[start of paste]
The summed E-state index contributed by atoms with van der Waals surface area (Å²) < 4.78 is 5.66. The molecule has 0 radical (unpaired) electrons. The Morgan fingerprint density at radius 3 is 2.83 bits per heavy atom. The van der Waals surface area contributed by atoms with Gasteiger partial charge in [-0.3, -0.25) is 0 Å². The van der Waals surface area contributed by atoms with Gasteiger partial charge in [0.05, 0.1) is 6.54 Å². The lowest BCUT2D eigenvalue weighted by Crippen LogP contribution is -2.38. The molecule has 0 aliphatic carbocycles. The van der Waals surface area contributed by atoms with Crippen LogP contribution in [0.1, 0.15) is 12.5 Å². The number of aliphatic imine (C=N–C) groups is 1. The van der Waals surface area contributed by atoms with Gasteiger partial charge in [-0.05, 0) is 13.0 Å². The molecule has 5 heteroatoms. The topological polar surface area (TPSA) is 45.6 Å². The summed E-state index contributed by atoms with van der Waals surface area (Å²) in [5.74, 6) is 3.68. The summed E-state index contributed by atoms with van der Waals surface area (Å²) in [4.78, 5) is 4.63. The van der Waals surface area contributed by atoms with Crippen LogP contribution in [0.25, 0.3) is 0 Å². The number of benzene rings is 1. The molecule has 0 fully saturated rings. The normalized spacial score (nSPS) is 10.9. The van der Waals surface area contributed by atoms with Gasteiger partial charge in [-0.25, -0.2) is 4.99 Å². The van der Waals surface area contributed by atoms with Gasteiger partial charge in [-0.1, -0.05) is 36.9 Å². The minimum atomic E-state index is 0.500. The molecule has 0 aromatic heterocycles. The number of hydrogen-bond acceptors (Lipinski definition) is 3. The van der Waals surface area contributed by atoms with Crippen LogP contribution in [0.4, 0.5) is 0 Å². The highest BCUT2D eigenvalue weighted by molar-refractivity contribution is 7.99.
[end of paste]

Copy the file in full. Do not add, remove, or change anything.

The summed E-state index contributed by atoms with van der Waals surface area (Å²) < 4.78 is 5.66. The molecule has 0 radical (unpaired) electrons. The Morgan fingerprint density at radius 3 is 2.83 bits per heavy atom. The van der Waals surface area contributed by atoms with Gasteiger partial charge in [-0.3, -0.25) is 0 Å². The van der Waals surface area contributed by atoms with Gasteiger partial charge in [0.05, 0.1) is 6.54 Å². The lowest BCUT2D eigenvalue weighted by Crippen LogP contribution is -2.38. The molecule has 0 aliphatic carbocycles. The van der Waals surface area contributed by atoms with Crippen LogP contribution in [0.1, 0.15) is 12.5 Å². The number of aliphatic imine (C=N–C) groups is 1. The van der Waals surface area contributed by atoms with Gasteiger partial charge in [-0.05, 0) is 13.0 Å². The molecule has 5 heteroatoms. The topological polar surface area (TPSA) is 45.6 Å². The summed E-state index contributed by atoms with van der Waals surface area (Å²) in [5.74, 6) is 3.68. The summed E-state index contributed by atoms with van der Waals surface area (Å²) in [4.78, 5) is 4.63. The van der Waals surface area contributed by atoms with Crippen LogP contribution in [0.25, 0.3) is 0 Å². The number of benzene rings is 1. The molecule has 0 fully saturated rings. The normalized spacial score (nSPS) is 10.9. The van der Waals surface area contributed by atoms with Gasteiger partial charge in [-0.25, -0.2) is 4.99 Å². The van der Waals surface area contributed by atoms with Gasteiger partial charge in [-0.1, -0.05) is 36.9 Å². The minimum atomic E-state index is 0.500. The molecule has 0 aromatic heterocycles. The number of hydrogen-bond acceptors (Lipinski definition) is 3. The van der Waals surface area contributed by atoms with Crippen LogP contribution in [0.4, 0.5) is 0 Å². The highest BCUT2D eigenvalue weighted by molar-refractivity contribution is 7.99.